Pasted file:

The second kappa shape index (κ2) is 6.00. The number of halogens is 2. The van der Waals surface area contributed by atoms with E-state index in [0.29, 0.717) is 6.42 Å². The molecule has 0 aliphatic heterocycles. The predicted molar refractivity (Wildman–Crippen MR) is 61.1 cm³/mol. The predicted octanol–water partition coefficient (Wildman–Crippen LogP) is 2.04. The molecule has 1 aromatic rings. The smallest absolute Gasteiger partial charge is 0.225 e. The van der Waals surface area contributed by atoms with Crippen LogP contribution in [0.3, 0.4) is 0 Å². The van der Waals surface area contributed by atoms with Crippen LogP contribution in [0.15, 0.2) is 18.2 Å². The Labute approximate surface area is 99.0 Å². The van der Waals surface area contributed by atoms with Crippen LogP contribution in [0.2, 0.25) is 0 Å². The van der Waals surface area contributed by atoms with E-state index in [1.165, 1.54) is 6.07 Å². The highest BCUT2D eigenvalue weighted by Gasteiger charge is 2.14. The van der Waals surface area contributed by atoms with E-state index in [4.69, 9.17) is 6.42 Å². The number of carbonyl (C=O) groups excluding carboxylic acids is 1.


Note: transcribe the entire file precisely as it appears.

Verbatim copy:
The second kappa shape index (κ2) is 6.00. The number of halogens is 2. The van der Waals surface area contributed by atoms with E-state index in [0.29, 0.717) is 6.42 Å². The molecule has 0 aliphatic heterocycles. The predicted molar refractivity (Wildman–Crippen MR) is 61.1 cm³/mol. The predicted octanol–water partition coefficient (Wildman–Crippen LogP) is 2.04. The molecule has 1 aromatic rings. The smallest absolute Gasteiger partial charge is 0.225 e. The van der Waals surface area contributed by atoms with Crippen LogP contribution in [0.3, 0.4) is 0 Å². The van der Waals surface area contributed by atoms with Crippen LogP contribution in [0.15, 0.2) is 18.2 Å². The Labute approximate surface area is 99.0 Å². The van der Waals surface area contributed by atoms with Crippen LogP contribution in [0.2, 0.25) is 0 Å². The van der Waals surface area contributed by atoms with E-state index in [1.165, 1.54) is 6.07 Å². The highest BCUT2D eigenvalue weighted by Gasteiger charge is 2.14. The van der Waals surface area contributed by atoms with E-state index in [4.69, 9.17) is 6.42 Å². The number of carbonyl (C=O) groups excluding carboxylic acids is 1.